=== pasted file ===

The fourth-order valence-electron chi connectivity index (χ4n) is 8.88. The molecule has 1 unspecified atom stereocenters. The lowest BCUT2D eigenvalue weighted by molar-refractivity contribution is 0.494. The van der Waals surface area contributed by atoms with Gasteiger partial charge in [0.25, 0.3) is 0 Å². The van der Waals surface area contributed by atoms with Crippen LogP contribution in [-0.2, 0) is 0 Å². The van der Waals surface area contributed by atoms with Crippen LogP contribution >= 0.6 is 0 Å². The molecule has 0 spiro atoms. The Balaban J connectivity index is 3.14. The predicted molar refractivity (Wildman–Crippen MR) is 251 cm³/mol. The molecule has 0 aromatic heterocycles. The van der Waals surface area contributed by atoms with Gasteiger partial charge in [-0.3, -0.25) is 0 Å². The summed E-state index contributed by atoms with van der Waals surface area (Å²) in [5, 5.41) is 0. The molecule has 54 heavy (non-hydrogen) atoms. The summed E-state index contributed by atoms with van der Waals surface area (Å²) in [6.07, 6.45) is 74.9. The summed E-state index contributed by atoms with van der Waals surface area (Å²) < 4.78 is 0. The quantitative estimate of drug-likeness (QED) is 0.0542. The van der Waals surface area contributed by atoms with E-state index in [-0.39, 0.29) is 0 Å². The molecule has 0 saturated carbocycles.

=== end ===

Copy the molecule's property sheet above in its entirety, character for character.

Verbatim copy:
The fourth-order valence-electron chi connectivity index (χ4n) is 8.88. The molecule has 1 unspecified atom stereocenters. The lowest BCUT2D eigenvalue weighted by molar-refractivity contribution is 0.494. The van der Waals surface area contributed by atoms with Gasteiger partial charge in [0.25, 0.3) is 0 Å². The van der Waals surface area contributed by atoms with Crippen LogP contribution in [-0.2, 0) is 0 Å². The van der Waals surface area contributed by atoms with Crippen LogP contribution >= 0.6 is 0 Å². The molecule has 0 spiro atoms. The Balaban J connectivity index is 3.14. The predicted molar refractivity (Wildman–Crippen MR) is 251 cm³/mol. The molecule has 0 aromatic heterocycles. The van der Waals surface area contributed by atoms with Gasteiger partial charge in [-0.3, -0.25) is 0 Å². The summed E-state index contributed by atoms with van der Waals surface area (Å²) in [5, 5.41) is 0. The molecule has 54 heavy (non-hydrogen) atoms. The summed E-state index contributed by atoms with van der Waals surface area (Å²) in [6.07, 6.45) is 74.9. The summed E-state index contributed by atoms with van der Waals surface area (Å²) < 4.78 is 0. The quantitative estimate of drug-likeness (QED) is 0.0542. The van der Waals surface area contributed by atoms with E-state index in [-0.39, 0.29) is 0 Å². The molecule has 0 saturated carbocycles.